Disney looks to take full ownership of its failing Paris resort

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PHOTO OF SLEEPING BEAUTY CASTLE VIA PARC DISNEYLAND
  • photo of Sleeping Beauty Castle via Parc Disneyland
While the parks here in Florida are reporting record revenue, across the pond, Disneyland Paris looks to be having yet another subpar year.

In 18 of the past 25 years, the 5,510-acre, two-park resort has recorded losses. Now Disney has yet another plan to save the failing resort.

It originally opened as the Euro Disney Resort in 1992 with a single park, Euro Disneyland, a shopping district, six hotels and a campground. From opening day, attendance was below expectations with several French recessions and political controversies plaguing the resort over the years.

Only three months after opening, upward of 25 percent of the workforce had already resigned (though Disney only confirmed it to be roughly a third of that), and attendance was less than half of expectations. To help profits, less than 18 months after opening Disney broke a long-held tradition of not serving alcohol publicly in its Disneyland-style parks, all in an attempt to increase resort revenue.

Within two years of opening Disney was already in talks with Euro Disney shareholders and banks on a deal to restructure the resort’s debt. At that time Disney suspended royalties from the resort for five years and struck a deal with Saudi Prince Alwaleed Bin Talal to have him step in as a major investor, buying a 10 percent stake in the resort. The following year the resort saw a top-to-bottom marketing shift, including a name change to Disneyland Paris.

Disney fast-tracked various new attractions, including an updated launch version of Space Mountain opening in 1995. The resort was back in the news for all the wrong reasons a year later when one of the worst hotel fires in Disney history happened at the Sequoia Lodge, displacing 1,500 guests, some of whom were left with just their pajamas. The hotel had extensive roof damage, and dozens of rooms were affected by the blaze. The last half of the 1990s Disneyland Paris saw attendance growth and was performing decently well but still with major debt clouding any positive earnings.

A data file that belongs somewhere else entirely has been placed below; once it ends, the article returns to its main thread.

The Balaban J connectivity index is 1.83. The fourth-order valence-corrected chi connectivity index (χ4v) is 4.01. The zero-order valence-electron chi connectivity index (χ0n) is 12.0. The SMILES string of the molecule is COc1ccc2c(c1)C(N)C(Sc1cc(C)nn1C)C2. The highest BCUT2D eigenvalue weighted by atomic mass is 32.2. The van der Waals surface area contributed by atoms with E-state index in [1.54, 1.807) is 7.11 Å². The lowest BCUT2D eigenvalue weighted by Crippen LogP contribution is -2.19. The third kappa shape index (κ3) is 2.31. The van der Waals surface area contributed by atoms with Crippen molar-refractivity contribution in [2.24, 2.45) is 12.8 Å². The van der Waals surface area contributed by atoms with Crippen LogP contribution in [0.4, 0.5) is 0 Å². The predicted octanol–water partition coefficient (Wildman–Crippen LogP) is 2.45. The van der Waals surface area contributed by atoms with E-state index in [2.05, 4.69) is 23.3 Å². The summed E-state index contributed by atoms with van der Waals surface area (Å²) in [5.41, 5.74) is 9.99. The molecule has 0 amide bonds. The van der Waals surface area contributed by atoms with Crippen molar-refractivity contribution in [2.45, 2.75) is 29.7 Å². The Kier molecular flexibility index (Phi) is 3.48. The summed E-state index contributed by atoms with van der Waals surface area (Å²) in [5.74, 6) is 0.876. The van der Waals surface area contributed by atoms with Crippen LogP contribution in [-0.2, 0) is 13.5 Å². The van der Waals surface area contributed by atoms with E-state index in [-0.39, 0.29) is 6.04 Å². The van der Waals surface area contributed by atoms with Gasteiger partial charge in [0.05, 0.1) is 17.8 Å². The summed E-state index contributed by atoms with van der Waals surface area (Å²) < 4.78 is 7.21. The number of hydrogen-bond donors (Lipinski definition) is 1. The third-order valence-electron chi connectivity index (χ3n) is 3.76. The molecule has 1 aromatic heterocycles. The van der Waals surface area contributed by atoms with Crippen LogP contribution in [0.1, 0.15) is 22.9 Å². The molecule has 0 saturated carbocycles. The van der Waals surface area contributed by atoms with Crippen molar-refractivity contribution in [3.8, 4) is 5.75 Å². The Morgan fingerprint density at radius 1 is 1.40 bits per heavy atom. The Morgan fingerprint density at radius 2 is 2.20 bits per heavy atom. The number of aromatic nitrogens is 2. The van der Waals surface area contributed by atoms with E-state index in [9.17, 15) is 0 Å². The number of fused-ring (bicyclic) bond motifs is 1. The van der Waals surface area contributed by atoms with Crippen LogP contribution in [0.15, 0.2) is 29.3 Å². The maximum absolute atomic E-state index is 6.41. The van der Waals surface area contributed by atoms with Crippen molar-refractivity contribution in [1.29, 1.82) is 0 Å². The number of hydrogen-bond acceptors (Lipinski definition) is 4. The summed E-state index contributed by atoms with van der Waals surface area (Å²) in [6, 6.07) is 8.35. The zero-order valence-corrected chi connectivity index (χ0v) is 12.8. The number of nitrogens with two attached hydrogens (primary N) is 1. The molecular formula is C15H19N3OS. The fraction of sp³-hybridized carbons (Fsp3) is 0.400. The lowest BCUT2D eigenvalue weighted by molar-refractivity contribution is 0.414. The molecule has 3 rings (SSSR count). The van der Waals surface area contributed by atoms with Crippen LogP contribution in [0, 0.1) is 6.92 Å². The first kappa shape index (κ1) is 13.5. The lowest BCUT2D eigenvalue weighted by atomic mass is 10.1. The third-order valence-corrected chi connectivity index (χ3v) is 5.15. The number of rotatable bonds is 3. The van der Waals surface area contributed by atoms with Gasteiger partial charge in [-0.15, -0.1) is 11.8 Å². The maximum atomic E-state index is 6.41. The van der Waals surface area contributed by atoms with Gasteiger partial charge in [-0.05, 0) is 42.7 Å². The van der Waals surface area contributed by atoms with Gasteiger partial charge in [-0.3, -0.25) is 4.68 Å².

The failing resort was also once parodied in an episode of The Simpsons. - PHOTO VIA FOX
  • Photo via Fox
  • The failing resort was also once parodied in an episode of The Simpsons.
Walt Disney Studios Paris opened in 2002 in an attempt to increase multi-day visits. The studios were heavily inspired by Orlando’s Hollywood Studios with many similar rides including a tram tour, a Tower of Terror, and the original Lights, Motors, Action! Extreme Stunt Show. The Paris Studios park is still the least attended Disney park in the world, not even in the Top 25 theme parks in the world, placing it below parks like SeaWorld Orlando and China’s Songcheng Romance Park.

In 2012, Time announced Disney was looking into a possible buyout of Disneyland Paris (at the time it only owned 40 percent). That buyout did not happen, but a $1.25 billion refinancing took place in 2014 at which time Disney began buying back shares, increasing their ownership to just over 76 percent before this most recent push. 2015 didn’t help Disneyland Paris: The park was closed for three days of national mourning following the Paris terrorist attacks and tourism to the nation dropped dramatically. In 2016 the resort saw a net loss of $908 million, more than eight times the reported net of $108 million for 2015.

Now Disney is back with another attempt to save the park, this time with a nearly full buyout of the resort's parent company. They began by buying the majority of Prince Alwaleed’s stake, leaving him with just a 1 percent stake in the resort and increasing Disney’s ownership to 85.7 percent. Next Disney is proposing to buy out the remaining shareholders to take full control of the struggling resort.

Disney has offered a 67 percent premium on the share buybacks, but that is still well below what they were going for when the park first opened. That would clock in the recapitalization plan at roughly $1.6 billion. An independent member audit committee for Euro Disney (the name of the publicly traded company that owns what is now called Disneyland Paris) board has expressed support for the move, but is requesting an expert to deliver a fairness opinion regarding the move. Disney is hoping to have the full buyout finished and Euro Disney delisted by June.

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